HARRISBURG, Pa. – The Democratic National Convention is not the only assemblage of politically minded individuals that will be gathering in Pennsylvania this year. The American Political Items Collectors (APIC) have selected the Keystone State’s capital city of Harrisburg for their 2016 national convention. The July 6-10 event will be headquartered at the Harrisburg Hilton, near many historical sites.
Attendees from among the club’s 1,600 members will have an event-packed agenda available to them, including buying and selling at a 200-table bourse and visiting numerous local points of interest, from Gettysburg Battlefield to the home of James Buchanan Jr., the fifteenth President of the United States. The focus throughout will be on Pennsylvania’s rich political history, and an all-out effort will be made to engage the public and showcase the fascinating hobby of political memorabilia collecting.
“On Saturday and Sunday, July 9th and 10th, we’ll do something we’ve never done before, and that’s open our doors to the public, free of charge. Even the parking will be free,” said convention co-chair Ted Hake, who founded the York, Pa., auction house Hake’s Americana, the event’s Keystone-Level sponsor. “We want to make this an educational experience for all ages. Guests can browse the sellers’ tables and view a wealth of rare political memorabilia spanning a 200-year timeline, with values from $5 to $50,000. There will also be every imaginable type of vintage pop culture collectible for sale, from comic character, sports and rock music to advertising and World War Two relics.” To encourage youngsters to attend, every visitor under 16 will receive a free bag of political campaign buttons plus a special button created expressly for the event.
“There’s a lot to do in central Pennsylvania, between the world-class museums, historical sites, and family-fun attractions like Hershey Park, the paddlewheel boat on the Susquehanna River, and FNB Field, where the Harrisburg Senators play baseball. As a Pennsylvanian, I was personally thrilled that we were able to bring this exciting convention to Harrisburg for the first time ever. Because the Democratic National Convention will be taking place in Philadelphia, July 25th through the 28th, Harrisburg was the ideal choice.”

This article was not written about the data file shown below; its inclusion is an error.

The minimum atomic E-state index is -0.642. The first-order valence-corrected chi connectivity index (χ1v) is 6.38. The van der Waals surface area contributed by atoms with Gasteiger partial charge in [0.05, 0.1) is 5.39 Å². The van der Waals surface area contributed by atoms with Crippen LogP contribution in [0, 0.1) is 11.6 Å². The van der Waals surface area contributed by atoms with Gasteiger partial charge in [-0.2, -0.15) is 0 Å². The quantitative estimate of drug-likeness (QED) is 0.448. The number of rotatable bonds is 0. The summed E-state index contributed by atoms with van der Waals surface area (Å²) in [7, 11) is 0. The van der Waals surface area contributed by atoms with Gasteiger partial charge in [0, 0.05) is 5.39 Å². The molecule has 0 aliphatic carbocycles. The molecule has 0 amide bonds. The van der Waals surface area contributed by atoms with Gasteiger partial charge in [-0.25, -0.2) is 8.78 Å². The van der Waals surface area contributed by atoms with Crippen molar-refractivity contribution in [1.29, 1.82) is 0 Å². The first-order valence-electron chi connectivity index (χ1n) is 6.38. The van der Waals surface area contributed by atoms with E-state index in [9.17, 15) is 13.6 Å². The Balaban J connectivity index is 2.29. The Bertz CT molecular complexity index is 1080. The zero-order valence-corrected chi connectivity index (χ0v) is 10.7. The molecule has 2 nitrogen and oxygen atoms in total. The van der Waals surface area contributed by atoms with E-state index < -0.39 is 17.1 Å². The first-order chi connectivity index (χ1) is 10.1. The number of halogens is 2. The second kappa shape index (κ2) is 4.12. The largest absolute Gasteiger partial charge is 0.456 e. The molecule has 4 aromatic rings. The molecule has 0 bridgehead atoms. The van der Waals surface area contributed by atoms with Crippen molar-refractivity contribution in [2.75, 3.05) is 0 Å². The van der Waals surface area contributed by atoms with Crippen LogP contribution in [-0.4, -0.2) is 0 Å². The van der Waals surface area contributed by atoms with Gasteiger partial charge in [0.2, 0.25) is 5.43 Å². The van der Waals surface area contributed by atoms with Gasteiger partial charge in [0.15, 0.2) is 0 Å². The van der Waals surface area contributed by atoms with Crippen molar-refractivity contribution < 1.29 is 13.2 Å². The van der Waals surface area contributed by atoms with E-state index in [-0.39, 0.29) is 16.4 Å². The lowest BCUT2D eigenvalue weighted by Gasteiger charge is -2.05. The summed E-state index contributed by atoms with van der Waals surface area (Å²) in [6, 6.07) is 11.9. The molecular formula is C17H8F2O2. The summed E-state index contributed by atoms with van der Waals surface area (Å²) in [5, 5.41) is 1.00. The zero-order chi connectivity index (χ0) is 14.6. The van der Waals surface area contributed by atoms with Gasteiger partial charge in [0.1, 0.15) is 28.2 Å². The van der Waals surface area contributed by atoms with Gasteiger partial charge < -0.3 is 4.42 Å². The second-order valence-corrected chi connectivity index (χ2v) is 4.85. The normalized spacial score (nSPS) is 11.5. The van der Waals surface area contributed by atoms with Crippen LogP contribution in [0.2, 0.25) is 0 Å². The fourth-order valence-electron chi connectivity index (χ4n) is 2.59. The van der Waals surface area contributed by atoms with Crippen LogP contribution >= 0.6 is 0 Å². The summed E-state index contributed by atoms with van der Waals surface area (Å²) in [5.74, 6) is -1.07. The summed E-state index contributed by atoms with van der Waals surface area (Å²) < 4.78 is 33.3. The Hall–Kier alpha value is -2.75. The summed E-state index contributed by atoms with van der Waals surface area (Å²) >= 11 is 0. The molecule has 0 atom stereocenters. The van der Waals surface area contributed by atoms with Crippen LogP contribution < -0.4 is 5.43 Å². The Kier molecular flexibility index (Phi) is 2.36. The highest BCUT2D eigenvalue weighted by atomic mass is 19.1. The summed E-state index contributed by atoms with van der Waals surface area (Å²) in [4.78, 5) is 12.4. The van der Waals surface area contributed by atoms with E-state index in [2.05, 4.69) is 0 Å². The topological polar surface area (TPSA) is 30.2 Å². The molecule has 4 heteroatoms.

Seminars for registered conventioneers will be held on the mornings of Wednesday and Thursday, July 6 and 7. Topics include: leveraging the Web, visual rhetoric and suffrage memorabilia; the Berkeley Free Speech Movement and its consequences; the origins and legacy of the SDS, estate planning, and an auctioneers’ panel discussion of what’s hot and what’s not. The keynote speaker on Thursday evening will be Pulitzer Prize-nominated author Dr. John Milton Cooper, Jr., who will discuss the 1916 presidential election that pitted Woodrow Wilson against Charles E. Hughes.
APIC is one of America’s most respected collector clubs, with a history that goes back to 1945. Its current membership includes three US Presidents, many politicians and campaign staffers; broadcast journalists, and collectors from a broad spectrum of professions.
“Because this is an election year and the world will be watching Pennsylvania during the month of
July, we expect the excitement level to be off the charts at our national convention,” said Hake. “Don’t be surprised if you see a very convincing ‘General Douglas MacArthur’ walking around the convention floor on Saturday. We’ve arranged for some incredible impersonators to attend the convention, the ‘general’ being one of them. We also have ‘Dean Martin’ and ‘Frank Sinatra’ lined up to entertain at the members banquet. Electing a new president may be a serious endeavor, but there’s nothing serious about the tone of our conventions. They’re all about camaraderie and a common interest in history and collecting.”
The APIC welcomes new members. For an annual basic membership charge of $38 ($15 under 12), new enrollees can opt to take part in the club’s member-only convention activities, including a banquet, trivia competition, early buying, and field trips (some fees apply).
For additional information, visit www.apic.us or call Ted Hake, 717-434-1630.